AN UNDERCOVER policeman who risked his life for over a decade battling drug crime has described his struggles with post-traumatic stress disorder.

Neil Woods, from Hereford, led the secret fight against drug gangs for 13 of his 23 years in the police force.

He started his career as a 'naive' 19-year-old before beginning his undercover work four years into service.

"It was exciting to start with and wasn't too difficult for the first couple of attachments as the drug dealers didn't know what was coming," said Mr Woods.

"In the early days I loved it, I enjoyed the risk and I enjoyed manipulating people, as dark as that sounds.

"However, over time it became more difficult and became more dangerous.

"Once we were investigating a heroin dealer and I had a samurai sword held to my throat.

"Another time a criminal found the secret camera on my clothing, but I managed to get away.

"The trouble is I had no idea of the harm it was causing me while I was feeling so alive and had the shock of almost getting killed.

"The problem is the danger started having an accumulative impact on my mental health."

Mr Woods published a book about his experiences called 'Good Cop Bad War' where he talks about his experiences infiltrating drug gangs while befriending and gaining the trust of some of the most violent criminals in Britain.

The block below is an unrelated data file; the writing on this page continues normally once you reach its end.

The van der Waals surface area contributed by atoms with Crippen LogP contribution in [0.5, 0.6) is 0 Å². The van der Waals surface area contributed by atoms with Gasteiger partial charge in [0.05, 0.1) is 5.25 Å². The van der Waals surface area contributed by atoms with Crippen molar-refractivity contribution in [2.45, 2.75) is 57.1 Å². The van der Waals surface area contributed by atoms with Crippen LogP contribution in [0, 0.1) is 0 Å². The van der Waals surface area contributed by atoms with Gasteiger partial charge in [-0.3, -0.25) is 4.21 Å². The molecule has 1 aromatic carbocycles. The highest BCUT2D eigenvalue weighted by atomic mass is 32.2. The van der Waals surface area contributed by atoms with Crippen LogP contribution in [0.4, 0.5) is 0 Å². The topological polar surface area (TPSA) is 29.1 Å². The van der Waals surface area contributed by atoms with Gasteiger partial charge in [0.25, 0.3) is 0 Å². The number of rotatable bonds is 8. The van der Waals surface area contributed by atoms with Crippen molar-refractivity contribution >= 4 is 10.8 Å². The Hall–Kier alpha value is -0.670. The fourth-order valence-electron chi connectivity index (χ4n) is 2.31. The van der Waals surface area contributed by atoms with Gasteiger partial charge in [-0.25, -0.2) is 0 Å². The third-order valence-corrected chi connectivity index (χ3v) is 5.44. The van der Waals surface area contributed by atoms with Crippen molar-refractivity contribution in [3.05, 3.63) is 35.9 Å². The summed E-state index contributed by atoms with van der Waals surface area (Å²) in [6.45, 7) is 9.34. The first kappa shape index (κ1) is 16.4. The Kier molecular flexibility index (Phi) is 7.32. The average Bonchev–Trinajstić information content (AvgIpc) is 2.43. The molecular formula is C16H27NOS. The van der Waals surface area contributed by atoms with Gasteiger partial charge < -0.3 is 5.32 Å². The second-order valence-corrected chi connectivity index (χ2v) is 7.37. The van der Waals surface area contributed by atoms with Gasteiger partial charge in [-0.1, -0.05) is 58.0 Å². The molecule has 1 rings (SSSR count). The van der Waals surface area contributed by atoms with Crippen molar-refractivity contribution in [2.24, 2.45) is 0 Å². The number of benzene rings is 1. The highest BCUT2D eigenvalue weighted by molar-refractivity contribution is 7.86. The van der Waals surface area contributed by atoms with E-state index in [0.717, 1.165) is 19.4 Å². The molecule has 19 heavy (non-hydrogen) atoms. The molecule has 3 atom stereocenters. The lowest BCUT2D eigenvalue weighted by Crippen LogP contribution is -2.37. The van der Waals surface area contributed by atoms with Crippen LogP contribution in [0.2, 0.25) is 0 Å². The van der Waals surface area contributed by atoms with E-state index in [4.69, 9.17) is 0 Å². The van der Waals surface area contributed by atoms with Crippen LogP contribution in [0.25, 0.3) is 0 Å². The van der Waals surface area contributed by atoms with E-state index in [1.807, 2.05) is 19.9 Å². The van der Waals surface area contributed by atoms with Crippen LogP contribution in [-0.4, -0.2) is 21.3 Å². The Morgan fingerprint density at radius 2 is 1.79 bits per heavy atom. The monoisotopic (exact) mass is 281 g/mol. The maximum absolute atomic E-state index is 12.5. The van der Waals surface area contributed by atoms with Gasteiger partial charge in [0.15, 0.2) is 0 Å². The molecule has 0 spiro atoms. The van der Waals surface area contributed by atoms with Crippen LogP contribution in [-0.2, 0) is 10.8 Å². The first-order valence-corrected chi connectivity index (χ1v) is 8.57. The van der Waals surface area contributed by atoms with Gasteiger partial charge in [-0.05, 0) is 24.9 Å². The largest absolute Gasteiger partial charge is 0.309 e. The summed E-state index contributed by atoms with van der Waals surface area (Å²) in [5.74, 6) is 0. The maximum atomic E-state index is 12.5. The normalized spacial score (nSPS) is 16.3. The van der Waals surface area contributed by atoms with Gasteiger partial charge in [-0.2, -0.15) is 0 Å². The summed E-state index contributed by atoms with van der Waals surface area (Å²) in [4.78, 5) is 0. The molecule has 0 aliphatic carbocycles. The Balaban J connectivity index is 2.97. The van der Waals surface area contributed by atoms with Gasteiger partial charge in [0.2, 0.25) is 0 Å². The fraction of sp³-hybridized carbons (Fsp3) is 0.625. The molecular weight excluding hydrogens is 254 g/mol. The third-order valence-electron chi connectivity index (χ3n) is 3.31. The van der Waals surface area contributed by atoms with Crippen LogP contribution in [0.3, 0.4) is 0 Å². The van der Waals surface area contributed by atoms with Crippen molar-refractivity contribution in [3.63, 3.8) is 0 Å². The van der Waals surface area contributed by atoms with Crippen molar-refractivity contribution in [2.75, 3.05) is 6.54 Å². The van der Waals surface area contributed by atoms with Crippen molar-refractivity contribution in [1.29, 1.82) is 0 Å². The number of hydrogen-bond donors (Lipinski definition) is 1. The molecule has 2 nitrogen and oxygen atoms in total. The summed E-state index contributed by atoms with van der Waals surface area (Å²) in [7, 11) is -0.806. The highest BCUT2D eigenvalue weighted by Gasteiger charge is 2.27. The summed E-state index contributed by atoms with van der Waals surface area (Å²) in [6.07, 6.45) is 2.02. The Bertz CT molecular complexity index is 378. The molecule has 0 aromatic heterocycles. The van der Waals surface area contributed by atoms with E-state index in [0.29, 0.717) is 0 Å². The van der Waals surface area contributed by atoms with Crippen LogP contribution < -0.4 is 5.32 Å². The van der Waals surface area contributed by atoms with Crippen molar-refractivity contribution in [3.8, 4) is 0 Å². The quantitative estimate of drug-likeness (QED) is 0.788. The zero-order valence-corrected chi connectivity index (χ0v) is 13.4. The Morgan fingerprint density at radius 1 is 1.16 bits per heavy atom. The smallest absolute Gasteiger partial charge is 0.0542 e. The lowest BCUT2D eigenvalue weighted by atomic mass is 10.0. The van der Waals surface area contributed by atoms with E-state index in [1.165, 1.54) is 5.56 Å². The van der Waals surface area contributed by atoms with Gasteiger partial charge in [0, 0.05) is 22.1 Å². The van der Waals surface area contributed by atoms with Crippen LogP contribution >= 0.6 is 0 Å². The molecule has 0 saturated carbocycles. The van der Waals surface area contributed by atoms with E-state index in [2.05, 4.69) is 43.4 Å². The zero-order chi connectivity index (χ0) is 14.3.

After 13 years he had to leave the force after being diagnosed with chronic post-traumatic stress disorder (PTSD) as a result of the dangerous work he did.

A report to Parliament this week is asking MP’s to support a change in the scheduling for psilocybin, the active drug in magic mushrooms.

At the moment it is 'schedule one' making it hard to study further.

Campaigners want this lowered to the same schedule as heroin and cocaine 'schedule two', so psychiatrists can do more studies.

Mr Woods is urging Herefordshire MPs Bill Wiggin and Jesse Norman to support the change.

He says this would be showing their support for the former army servicemen and others who suffer from PTSD.

"This could save lives and needs enough MPs to support it to change the schedule," added Mr Woods.

"I challenge our MPs to publicly support this. It should be easy for them to do so or explain why they don't support mental health of veterans, police or those suffering with PTSD."

Mr Woods says that despite having counselling his condition is chronic and he can feel hyper-vigilant and has flashes of a collection of events.